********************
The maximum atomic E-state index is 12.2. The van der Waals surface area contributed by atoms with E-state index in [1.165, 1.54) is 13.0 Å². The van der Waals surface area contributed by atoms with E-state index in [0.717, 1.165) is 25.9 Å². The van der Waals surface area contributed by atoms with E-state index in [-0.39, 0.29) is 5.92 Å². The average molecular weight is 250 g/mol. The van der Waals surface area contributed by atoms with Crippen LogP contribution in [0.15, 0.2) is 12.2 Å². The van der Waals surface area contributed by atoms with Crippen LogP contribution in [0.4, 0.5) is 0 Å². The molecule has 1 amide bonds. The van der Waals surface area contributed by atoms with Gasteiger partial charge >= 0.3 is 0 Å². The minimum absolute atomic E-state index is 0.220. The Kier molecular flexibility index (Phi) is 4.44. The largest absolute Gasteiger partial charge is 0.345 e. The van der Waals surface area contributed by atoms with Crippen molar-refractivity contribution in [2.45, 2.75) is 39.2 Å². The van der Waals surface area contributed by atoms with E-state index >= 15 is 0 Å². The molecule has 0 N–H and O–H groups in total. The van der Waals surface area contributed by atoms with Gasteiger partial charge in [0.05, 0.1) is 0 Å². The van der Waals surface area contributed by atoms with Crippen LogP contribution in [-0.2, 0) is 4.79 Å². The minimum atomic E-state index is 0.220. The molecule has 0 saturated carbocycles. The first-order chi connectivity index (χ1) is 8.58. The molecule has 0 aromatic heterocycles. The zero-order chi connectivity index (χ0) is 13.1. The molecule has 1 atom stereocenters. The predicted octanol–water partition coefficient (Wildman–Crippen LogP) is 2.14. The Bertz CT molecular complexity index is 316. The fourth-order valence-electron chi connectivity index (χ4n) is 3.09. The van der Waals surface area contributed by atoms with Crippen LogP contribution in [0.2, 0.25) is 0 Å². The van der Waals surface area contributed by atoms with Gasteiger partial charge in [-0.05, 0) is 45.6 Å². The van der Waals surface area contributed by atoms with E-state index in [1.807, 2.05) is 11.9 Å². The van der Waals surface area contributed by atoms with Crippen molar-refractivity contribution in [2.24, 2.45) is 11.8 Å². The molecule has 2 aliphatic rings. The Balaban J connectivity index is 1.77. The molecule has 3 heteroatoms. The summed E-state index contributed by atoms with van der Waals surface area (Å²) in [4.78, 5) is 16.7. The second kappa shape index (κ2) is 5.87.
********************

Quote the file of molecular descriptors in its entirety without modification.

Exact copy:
The maximum atomic E-state index is 12.2. The van der Waals surface area contributed by atoms with E-state index in [1.165, 1.54) is 13.0 Å². The van der Waals surface area contributed by atoms with E-state index in [0.717, 1.165) is 25.9 Å². The van der Waals surface area contributed by atoms with E-state index in [-0.39, 0.29) is 5.92 Å². The average molecular weight is 250 g/mol. The van der Waals surface area contributed by atoms with Crippen LogP contribution in [0.15, 0.2) is 12.2 Å². The van der Waals surface area contributed by atoms with Crippen LogP contribution in [0.4, 0.5) is 0 Å². The molecule has 1 amide bonds. The van der Waals surface area contributed by atoms with Gasteiger partial charge >= 0.3 is 0 Å². The minimum absolute atomic E-state index is 0.220. The Kier molecular flexibility index (Phi) is 4.44. The largest absolute Gasteiger partial charge is 0.345 e. The van der Waals surface area contributed by atoms with Crippen molar-refractivity contribution in [2.45, 2.75) is 39.2 Å². The van der Waals surface area contributed by atoms with E-state index >= 15 is 0 Å². The molecule has 0 N–H and O–H groups in total. The van der Waals surface area contributed by atoms with Gasteiger partial charge in [0.05, 0.1) is 0 Å². The van der Waals surface area contributed by atoms with Crippen LogP contribution in [-0.2, 0) is 4.79 Å². The minimum atomic E-state index is 0.220. The molecule has 0 saturated carbocycles. The first-order chi connectivity index (χ1) is 8.58. The molecule has 0 aromatic heterocycles. The zero-order chi connectivity index (χ0) is 13.1. The molecule has 1 atom stereocenters. The predicted octanol–water partition coefficient (Wildman–Crippen LogP) is 2.14. The Bertz CT molecular complexity index is 316. The fourth-order valence-electron chi connectivity index (χ4n) is 3.09. The van der Waals surface area contributed by atoms with Crippen LogP contribution in [0.2, 0.25) is 0 Å². The van der Waals surface area contributed by atoms with Gasteiger partial charge in [-0.05, 0) is 45.6 Å². The van der Waals surface area contributed by atoms with E-state index in [1.807, 2.05) is 11.9 Å². The van der Waals surface area contributed by atoms with Crippen molar-refractivity contribution in [2.24, 2.45) is 11.8 Å². The molecule has 2 aliphatic rings. The Balaban J connectivity index is 1.77. The molecule has 3 heteroatoms. The summed E-state index contributed by atoms with van der Waals surface area (Å²) in [4.78, 5) is 16.7. The second kappa shape index (κ2) is 5.87.